“I am the voice of one crying in the wilderness: ‘Make straight the way of the Lord,’ as the prophet Isaiah said.” He is the voice in the wilderness that heralds the coming one. He is sent by God Himself to prepare the hearts of men for the coming of the Christ. How are they to prepare? Humility towards themselves. Contrition towards their sins. Baptism to wash away their sins. Trust in the One whose arrival John announces. These Levites from Jerusalem refuse to believe. Their hearts are hard and their ears are calloused. “If you’re not the Christ, Elijah, or the Prophet, then why are you baptizing? “I baptize with water, but there stands One among you whom you do not know. It is He who, coming after me, is preferred before me, whose sandal strap I am not worthy to loose.” Why does he preach so? Why does he baptize for the remission of sins? Because he has been commanded to do these things by the coming One. He comes after John but is before John. This is Christ the Lord, who was born in the flesh after John, so He comes after John. But He is God the Son, begotten of the Father from all eternity who has assumed human flesh, so He is preferred before John. This is why John is possessed of such humility, so much so that he doesn’t deem himself worthy of loosing Christ’s sandal strap. The coming one, the one who currently stands among them, is God Himself. He is the one who had commanded John to preach and baptize.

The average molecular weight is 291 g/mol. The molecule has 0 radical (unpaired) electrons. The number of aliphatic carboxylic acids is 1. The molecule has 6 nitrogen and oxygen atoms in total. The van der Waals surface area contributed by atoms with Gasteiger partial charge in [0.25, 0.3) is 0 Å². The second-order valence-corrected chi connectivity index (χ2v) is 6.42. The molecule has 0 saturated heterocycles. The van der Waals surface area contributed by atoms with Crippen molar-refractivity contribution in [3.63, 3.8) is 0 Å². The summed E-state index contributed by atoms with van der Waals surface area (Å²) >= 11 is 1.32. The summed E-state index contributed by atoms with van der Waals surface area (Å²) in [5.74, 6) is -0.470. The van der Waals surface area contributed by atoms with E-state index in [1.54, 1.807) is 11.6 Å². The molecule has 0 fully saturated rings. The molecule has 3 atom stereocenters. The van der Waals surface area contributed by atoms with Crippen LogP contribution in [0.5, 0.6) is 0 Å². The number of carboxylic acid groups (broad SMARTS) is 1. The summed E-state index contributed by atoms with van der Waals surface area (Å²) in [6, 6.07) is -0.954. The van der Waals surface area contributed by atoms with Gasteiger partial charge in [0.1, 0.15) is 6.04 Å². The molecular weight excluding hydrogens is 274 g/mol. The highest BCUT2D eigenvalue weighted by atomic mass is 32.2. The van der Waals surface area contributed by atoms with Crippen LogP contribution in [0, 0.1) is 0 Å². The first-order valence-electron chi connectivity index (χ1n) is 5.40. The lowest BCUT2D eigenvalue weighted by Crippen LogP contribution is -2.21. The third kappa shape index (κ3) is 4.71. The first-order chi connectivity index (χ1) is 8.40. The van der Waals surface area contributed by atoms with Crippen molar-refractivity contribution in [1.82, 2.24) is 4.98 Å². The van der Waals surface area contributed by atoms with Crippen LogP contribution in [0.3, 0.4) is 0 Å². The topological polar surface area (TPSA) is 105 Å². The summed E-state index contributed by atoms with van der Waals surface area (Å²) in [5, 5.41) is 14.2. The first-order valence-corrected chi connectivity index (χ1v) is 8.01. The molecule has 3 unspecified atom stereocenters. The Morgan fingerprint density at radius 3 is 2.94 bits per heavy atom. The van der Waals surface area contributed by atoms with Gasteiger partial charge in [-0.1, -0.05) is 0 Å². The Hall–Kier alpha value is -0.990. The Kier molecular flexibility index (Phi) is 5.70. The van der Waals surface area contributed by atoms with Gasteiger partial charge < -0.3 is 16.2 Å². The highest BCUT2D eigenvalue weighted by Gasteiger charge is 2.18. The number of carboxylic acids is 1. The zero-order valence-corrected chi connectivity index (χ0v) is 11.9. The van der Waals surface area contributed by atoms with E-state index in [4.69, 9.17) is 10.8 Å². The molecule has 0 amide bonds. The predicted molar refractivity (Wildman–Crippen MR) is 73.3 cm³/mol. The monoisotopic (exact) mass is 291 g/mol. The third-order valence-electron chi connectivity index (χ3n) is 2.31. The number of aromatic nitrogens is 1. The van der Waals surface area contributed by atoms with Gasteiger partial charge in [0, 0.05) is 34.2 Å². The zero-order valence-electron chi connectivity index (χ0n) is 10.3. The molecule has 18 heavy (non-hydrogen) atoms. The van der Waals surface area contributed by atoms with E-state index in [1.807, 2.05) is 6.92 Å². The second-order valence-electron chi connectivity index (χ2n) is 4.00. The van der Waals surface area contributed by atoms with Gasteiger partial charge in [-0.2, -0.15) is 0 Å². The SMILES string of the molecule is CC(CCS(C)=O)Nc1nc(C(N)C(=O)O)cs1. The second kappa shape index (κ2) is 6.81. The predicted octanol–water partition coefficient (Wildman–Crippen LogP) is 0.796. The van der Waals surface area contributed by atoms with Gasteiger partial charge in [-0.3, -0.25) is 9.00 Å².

This is the testimony of John by which he prepared the hearts of many for the first coming of Christ. Many believed his testimony. Many did not. It is recorded in Luke 7:29-30, “When all the people heard Him, even the tax collectors justified God, having been baptized with the baptism of John. But the Pharisees and lawyers rejected the will of God for themselves, not having been baptized by him.” And although John was rejected by the Pharisees, imprisoned by Herod, and beheaded on account of his preaching, his testimony goes on throughout the ages to us today. Long dead, though alive to God in paradise, John continues to prepare men for the advent of Christ. This close to Christmas we might think John is supposed to prepare us for the nativity, for the yearly celebration of the birth of the Son of God in the flesh. But that’s not the case. John prepared men to receive Christ’s ministry. His testimony, recorded in the pages of Holy Scripture and preached by Christ’s servants, prepares our hearts for His second advent on the Last Day. There is wrath to come John says. There is only one place to feel from that wrath: Jesus Christ, the Messiah, who takes away your sins. Our sins damn us. But Christ takes away those sins by dying to pay for them. Our transgressions earn us nothing but wrath and punishment. But Christ endures the full wrath and punishment that we deserve. He dies to take away our sins so that all who believe in Him, all that flee to Him for mercy and remain with Him will not perish but have eternal life.